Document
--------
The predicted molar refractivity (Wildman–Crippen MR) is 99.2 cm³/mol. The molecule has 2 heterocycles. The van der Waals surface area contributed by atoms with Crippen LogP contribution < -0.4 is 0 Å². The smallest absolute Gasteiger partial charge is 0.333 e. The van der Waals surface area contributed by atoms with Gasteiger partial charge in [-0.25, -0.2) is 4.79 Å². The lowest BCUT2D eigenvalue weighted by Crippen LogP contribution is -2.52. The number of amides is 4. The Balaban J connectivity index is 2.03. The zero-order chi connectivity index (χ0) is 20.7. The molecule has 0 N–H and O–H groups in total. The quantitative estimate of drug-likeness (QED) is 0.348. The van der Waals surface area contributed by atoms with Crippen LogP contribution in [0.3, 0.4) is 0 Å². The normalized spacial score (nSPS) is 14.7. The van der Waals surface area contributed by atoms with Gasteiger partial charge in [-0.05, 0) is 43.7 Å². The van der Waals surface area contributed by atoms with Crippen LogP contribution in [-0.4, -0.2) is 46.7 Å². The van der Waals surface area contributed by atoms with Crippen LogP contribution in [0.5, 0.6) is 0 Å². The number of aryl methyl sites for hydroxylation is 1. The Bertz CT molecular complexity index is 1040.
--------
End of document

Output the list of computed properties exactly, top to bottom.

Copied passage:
The predicted molar refractivity (Wildman–Crippen MR) is 99.2 cm³/mol. The molecule has 2 heterocycles. The van der Waals surface area contributed by atoms with Crippen LogP contribution < -0.4 is 0 Å². The smallest absolute Gasteiger partial charge is 0.333 e. The van der Waals surface area contributed by atoms with Gasteiger partial charge in [-0.25, -0.2) is 4.79 Å². The lowest BCUT2D eigenvalue weighted by Crippen LogP contribution is -2.52. The number of amides is 4. The Balaban J connectivity index is 2.03. The zero-order chi connectivity index (χ0) is 20.7. The molecule has 0 N–H and O–H groups in total. The quantitative estimate of drug-likeness (QED) is 0.348. The van der Waals surface area contributed by atoms with Crippen LogP contribution in [0.3, 0.4) is 0 Å². The normalized spacial score (nSPS) is 14.7. The van der Waals surface area contributed by atoms with Gasteiger partial charge in [-0.05, 0) is 43.7 Å². The van der Waals surface area contributed by atoms with Crippen LogP contribution in [-0.4, -0.2) is 46.7 Å². The van der Waals surface area contributed by atoms with Crippen LogP contribution in [0.5, 0.6) is 0 Å². The number of aryl methyl sites for hydroxylation is 1. The Bertz CT molecular complexity index is 1040.